Oliver!'s cup overfloweth with singable, familiar musical numbers that roll in like the tide. For openers, there's "Food, Glorious Food," sung with brio by Oliver and the workhouse kids. One of the well-known songs might be called "Oliver's Lament," but is actually "Where Is Love?" In the first act, there are four songs in a row that you might join in on singing, or at least sing on your way out of the theater ("Consider Yourself," "You've Got to Pick a Pocket or Two," "It's a Fine Life," and "I'd Do Anything"). The big hit in act two is Nancy's heartbreaker, "As Long As He Needs Me," beautifully rendered by Layman, and Pendleton squeezes all the humor and misgivings out of "Reviewing the Situation," when Fagin begins to consider another line of work, or any work at all.

Negrón (Mr. Sowerberry), Shannon Lee Jones (Mrs. Sowerberry/Mrs. Bedwin), Andy Papas (Mr. Bumble/Dr. Grimwig), and Daniela Delahuerta (Bet/Charlotte) are all double cast and do a wonderful job of differentiating their characters. One of the many new faces on the New Rep stage, Jackson Jirard (Noah Claypole) gives a spark to Bobbitt's choreography, displaying his ballet training, including an unexpected entrechat. (You don't see that on a musical theater stage very often.) Johanna Carlisle-Zepeda (Widow Corney) is the epitome of a Dickens character and adds some powerful vocals to the mix. Together, she and Papas bring a little light opera to their scenes. Rounding out the adult component of the ensemble are Noura Deane and H.C. Lee.

The Youth Ensemble consists of five fresh faces who all seem like they've been doing this theater thing for years. Rollanz "Rollie" Edwards, Jr., Ian Freedson Falck, Jane Jakubowski, Mark Johnson, and Michael Rodriguez, Jr. are all triple threats, acting, singing, and dancing without missing a step. Every once in awhile, I focused on one of them and was impressed with the level of engagement with the action, even if it meant just an eye roll or a facial reaction. It may be the first time any of them have been on the New Rep stage, but I doubt it will be the last.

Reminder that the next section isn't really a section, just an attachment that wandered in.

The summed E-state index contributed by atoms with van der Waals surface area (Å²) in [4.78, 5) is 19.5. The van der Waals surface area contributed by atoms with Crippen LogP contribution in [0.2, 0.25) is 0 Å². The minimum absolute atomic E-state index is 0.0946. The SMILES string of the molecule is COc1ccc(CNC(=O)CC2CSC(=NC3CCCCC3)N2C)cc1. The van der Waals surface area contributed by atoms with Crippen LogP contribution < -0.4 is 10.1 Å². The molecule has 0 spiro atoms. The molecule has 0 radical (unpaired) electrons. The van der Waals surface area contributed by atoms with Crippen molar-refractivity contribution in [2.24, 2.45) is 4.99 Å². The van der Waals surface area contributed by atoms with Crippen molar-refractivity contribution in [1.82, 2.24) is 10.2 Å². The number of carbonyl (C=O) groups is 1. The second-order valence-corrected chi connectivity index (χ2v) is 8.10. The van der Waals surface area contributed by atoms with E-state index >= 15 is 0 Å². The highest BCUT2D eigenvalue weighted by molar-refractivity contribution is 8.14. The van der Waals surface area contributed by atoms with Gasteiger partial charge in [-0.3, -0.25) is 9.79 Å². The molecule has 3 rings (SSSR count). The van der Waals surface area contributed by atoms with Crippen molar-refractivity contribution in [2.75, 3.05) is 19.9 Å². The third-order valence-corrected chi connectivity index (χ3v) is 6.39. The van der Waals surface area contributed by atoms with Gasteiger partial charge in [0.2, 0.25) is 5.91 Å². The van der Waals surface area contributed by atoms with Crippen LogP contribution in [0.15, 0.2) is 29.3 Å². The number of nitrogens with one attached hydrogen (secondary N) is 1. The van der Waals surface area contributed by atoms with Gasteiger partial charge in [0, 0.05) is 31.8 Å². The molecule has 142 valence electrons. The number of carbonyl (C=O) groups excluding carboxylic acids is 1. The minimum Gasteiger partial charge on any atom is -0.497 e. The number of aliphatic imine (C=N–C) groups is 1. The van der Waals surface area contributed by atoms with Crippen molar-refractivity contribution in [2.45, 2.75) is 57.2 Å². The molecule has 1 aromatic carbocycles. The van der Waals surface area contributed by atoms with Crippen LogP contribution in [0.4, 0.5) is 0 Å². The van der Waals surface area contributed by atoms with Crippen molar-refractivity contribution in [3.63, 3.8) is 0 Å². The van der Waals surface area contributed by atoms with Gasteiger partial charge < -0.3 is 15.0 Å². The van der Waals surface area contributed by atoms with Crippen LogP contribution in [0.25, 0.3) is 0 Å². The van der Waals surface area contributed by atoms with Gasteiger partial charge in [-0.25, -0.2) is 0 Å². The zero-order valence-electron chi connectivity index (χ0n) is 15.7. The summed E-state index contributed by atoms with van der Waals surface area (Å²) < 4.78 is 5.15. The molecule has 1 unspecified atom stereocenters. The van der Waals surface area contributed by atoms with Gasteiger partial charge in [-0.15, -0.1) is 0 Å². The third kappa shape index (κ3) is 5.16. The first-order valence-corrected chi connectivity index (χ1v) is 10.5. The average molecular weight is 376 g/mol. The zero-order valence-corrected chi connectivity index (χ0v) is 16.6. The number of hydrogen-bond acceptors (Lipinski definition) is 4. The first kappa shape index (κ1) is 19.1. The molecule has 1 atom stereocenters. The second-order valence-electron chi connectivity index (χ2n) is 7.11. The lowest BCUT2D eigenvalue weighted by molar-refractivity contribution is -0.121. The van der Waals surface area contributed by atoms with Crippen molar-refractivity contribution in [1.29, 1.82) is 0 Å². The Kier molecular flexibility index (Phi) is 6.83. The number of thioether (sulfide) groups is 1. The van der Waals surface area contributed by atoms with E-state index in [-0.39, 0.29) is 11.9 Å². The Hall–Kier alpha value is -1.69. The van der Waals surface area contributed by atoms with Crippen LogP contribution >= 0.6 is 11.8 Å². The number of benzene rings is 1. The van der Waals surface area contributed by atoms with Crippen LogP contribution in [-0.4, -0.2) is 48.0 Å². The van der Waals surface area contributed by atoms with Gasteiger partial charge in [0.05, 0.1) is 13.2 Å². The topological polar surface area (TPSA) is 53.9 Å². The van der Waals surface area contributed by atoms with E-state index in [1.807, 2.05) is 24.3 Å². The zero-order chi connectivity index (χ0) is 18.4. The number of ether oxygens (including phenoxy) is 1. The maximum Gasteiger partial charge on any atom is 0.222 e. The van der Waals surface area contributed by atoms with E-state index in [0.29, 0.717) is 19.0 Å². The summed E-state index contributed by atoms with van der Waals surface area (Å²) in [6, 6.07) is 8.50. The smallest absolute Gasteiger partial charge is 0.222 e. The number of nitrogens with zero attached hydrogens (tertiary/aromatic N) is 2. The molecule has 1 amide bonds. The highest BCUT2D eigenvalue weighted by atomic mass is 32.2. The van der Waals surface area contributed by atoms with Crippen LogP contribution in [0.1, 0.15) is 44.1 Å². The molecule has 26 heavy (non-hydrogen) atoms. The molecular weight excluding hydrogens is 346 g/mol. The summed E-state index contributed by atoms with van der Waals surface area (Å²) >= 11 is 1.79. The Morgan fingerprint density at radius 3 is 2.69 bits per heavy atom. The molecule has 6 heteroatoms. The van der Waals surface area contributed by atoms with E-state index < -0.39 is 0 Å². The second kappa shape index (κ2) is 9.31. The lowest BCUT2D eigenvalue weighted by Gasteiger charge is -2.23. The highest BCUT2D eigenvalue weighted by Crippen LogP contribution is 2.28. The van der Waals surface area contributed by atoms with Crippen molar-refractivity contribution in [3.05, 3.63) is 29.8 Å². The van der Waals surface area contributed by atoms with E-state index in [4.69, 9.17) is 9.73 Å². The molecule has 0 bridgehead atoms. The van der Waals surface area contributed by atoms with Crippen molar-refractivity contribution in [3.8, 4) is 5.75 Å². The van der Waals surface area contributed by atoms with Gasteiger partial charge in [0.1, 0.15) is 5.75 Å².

Although he is making his New Rep debut, Choi-Harris is an old hand at a young age, having been on a National Tour and in lots of regional productions. As the title character, he carries a lot of weight on his slender shoulders, but he sings like an angel and makes it all look easy. He has good chemistry with his gang, but the Artful Dodger is not just a pickpocket. As embodied by Johnston, she is a scene stealer and totally commands the stage whenever her character is featured. She comes across as a natural performer with an abundance of confidence. This kid is going places!

Bobbitt's choreography is inventive and energetic, and music director Sariva Goetz and seven additional musicians are seated in an upstage corner, making them feel an integral part of the show. Lighting designer Franklin Meissner, Jr. enhances the set, suggesting moods and locations, and costume designer Rachel Padula-Shufelt portrays the class differences and helps to define the characters. The sound design by Kevin L. Alexander is effective, enabling the accents to be heard and understood (Lee Nishri-Howitt, voice & accent coach).

Oliver! premiered in 1960 in London and ran for a record-breaking total of 2,618 performances. When it crossed the pond to Broadway in 1963, it garnered three Tony Awards, including Best Original Score, and the 1968 film version took home the Oscar for Best Picture. There have been many tours and revivals, both in the U.S. and the U.K. Surprisingly, this was my first time seeing the show, but it feels fresh and alive nearly sixty years after its birth. Perhaps the presence of a dark undercurrent causes it to resonate in our own dark moment, but I prefer to think that Bobbitt's optimistic spin on the material is the thing that stands out and makes us want to sing along.

Photo credit: Andrew Brilliant/Brilliant Pictures (The Cast of Oliver!)